Attention, drivers: Get ready for some serious pain at the pump.
Analysts tell the Los Angeles Times that gas prices will hit $4 a gallon or more by spring, and — hold on to your wallets — could reach $5 over Memorial Day weekend.
Just when I’m about to add a 3rd driver to my family.
And those are just average prices. GasBuddy.com, which posts prices from around the country as reported by its more than 300,000 member motorists, predicts record prices in major cities all over the map this spring. The site forecasts $4.95 a gallon in Chicago and $4.70 in Los Angeles, with record prices also hitting Philadelphia, Seattle, Detroit, Miami, Minneapolis, Dallas and San Francisco.
I’ve always wanted to be a part of a record.
The single-day record average price for regular unleaded is $4.11 a gallon, which happened on July 17, 2008. By comparison, the average this morning, according to AAA, is $3.39, 29 cents higher than a year ago.
Patrick DeHaan, senior petroleum analyst at GasBuddy.com, joked to the Times that drivers with SUVs might consider calling their banks to get a credit-limit increase so they can afford to drive this summer. It’s funny because, well, it’s almost true.
I am no longer an SUV driver. I now have a cross-over and a piece of crap.
See if this next part makes any sense to you.
So, why are gas prices rising, and expected to go so much higher? For starters, the price of crude oil from overseas is going up, and the U.S. is the world’s largest importer.
OK, so demand increases or supply decreases, in other countries, have driven up the price of the primary input to gas, thereby raising gas prices. I can buy that.
But the real surprise factor is that the pace of U.S. fuel exports has been picking up — so much so that fuel is now the country’s top export. Last year marked the first time in more than 60 years that the U.S. was a net exporter of gasoline, diesel and jet fuel.
I assume this is because taxes and other add-ons in other gas producing countries are higher than U.S. add-ons, so U.S. refined gas is relatively cheaper. This means a decrease in the domestic supply of gas which will raise gas prices. OK, I’m still with you.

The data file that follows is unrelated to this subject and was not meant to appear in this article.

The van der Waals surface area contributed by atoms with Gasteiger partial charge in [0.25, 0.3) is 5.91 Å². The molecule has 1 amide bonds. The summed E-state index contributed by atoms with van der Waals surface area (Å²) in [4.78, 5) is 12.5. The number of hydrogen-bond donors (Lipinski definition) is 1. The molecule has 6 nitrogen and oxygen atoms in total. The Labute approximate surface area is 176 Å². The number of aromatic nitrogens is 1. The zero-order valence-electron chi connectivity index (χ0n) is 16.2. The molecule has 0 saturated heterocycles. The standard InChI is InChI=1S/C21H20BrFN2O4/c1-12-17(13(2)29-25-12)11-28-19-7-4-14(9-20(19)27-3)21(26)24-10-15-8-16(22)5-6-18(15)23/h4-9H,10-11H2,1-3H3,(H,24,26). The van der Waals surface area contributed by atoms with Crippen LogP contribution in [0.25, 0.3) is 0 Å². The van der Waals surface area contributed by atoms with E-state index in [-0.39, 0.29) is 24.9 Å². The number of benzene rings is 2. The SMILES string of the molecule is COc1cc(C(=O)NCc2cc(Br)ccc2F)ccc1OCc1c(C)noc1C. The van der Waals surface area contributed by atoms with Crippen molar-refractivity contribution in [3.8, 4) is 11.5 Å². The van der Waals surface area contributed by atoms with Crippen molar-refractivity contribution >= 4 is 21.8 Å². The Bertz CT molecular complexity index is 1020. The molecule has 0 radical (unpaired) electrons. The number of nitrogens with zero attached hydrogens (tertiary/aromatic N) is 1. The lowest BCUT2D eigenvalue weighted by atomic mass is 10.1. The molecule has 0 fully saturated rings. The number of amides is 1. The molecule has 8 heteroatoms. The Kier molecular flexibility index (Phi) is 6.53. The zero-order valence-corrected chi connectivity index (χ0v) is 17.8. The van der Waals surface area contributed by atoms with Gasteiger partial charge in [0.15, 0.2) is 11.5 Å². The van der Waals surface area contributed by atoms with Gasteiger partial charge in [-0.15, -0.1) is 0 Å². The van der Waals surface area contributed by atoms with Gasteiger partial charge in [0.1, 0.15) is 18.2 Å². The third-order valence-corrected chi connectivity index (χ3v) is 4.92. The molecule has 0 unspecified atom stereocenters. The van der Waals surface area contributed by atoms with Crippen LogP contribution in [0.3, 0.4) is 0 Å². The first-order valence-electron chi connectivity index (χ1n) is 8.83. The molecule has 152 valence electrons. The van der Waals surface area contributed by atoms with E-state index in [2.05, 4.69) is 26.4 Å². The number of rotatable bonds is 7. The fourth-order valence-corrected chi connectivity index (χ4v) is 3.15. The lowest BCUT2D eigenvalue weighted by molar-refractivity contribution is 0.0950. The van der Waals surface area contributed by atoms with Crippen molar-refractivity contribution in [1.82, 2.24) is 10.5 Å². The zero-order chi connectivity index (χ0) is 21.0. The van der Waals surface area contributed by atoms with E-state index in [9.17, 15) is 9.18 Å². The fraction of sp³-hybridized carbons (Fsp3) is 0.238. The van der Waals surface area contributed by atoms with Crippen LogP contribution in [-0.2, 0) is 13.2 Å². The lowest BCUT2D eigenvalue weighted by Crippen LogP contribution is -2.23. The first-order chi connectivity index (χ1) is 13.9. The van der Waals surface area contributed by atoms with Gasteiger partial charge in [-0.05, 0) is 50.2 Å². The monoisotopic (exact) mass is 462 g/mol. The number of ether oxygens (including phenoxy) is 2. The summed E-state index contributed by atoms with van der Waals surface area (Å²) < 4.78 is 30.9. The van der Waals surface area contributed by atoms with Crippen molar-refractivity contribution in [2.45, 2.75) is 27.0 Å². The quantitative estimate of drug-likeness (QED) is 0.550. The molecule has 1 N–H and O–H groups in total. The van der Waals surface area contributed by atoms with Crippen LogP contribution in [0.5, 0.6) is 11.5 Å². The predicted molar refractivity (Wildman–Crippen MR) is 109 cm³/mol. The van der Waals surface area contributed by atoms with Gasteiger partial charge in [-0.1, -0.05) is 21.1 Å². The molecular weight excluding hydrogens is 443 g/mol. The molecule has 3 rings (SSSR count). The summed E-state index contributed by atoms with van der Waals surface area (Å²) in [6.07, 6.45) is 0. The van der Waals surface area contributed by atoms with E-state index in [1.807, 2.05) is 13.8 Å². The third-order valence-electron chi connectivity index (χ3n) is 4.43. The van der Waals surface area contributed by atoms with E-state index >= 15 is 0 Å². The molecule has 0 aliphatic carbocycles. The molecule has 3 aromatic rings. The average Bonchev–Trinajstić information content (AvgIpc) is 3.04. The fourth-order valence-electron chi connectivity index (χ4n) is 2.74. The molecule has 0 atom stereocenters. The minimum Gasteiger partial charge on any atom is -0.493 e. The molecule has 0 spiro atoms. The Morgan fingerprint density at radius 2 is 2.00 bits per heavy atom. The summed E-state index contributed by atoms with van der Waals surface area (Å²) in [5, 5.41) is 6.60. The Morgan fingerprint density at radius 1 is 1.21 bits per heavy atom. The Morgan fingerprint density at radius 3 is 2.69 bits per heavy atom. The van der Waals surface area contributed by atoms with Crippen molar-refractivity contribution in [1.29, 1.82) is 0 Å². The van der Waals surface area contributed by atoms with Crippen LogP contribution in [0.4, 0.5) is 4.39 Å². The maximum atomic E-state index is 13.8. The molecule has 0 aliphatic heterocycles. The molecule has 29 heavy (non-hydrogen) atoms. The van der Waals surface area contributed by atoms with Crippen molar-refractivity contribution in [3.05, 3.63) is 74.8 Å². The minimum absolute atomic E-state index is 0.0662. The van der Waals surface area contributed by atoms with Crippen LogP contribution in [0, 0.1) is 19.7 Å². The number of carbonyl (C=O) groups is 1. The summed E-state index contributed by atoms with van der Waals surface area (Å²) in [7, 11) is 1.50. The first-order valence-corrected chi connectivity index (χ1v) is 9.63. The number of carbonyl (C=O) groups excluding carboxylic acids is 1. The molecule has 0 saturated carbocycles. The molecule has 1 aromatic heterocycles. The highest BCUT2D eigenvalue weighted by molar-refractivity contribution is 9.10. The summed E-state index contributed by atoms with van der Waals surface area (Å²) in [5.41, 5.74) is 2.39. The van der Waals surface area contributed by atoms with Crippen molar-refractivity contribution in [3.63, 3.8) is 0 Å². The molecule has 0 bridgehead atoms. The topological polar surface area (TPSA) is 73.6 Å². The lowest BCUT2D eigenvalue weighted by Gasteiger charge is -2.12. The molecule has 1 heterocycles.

How does a country known for a culture of driving in gas-guzzling vehicles become a net exporter of fuel? Analysts say the weak economy has led people to drive fewer miles, and they’re doing so in more fuel-efficient cars and trucks. That means a surplus for domestic refiners, who are selling it to other countries.
You lost me.
Demand has decreased in the U.S. Demand decreases cause downward pressure on prices (to alleviate the surplus created if the price were to stay high). How is this a cause of higher gas prices? Driving less lowers gas prices.
Is anyone else confused?
So, as a driver, gas prices aren’t something you can control.
Wrong, wrong, WRONG! No. WRONG! OK, slightly right. In a competitive market you can’t control gas prices. You are a price taker. But you can control gas expenditures, and that’s what really matters here. It’s not that you can’t afford a gallon of gas (at the margin). It’s that you can’t afford the same number of miles driven. So to reduce the cost of miles driven, DRIVE LESS!*
What can you do to save money, besides walking, biking or taking the bus?
DRIVE LESS! Come on say it…
Damn, that’s not it.
So DRIVE MORE? to find lower prices???
It’s simple supply and demand: When prices are going up, you’ll get a better deal at stations that do less business, because they’re sitting on gas they need to get rid of. Conversely, when prices are falling, busier stations will be a better deal.
*For the new reader, DRIVE LESS! is a recurring public service campaign that I run here at Env-Econ any time gas prices start to rise. It centers around the question “What can I do to lower gas prices?” There is really only one answer to that question “DRIVE LESS!” And here’s a description of the seed from the 5-year grassroots phenomenon that is DRIVE LESS!
Is it really time to bring back the Drive Less! campaign?
Tue, 17 Jan 2012 17:19:10 GMT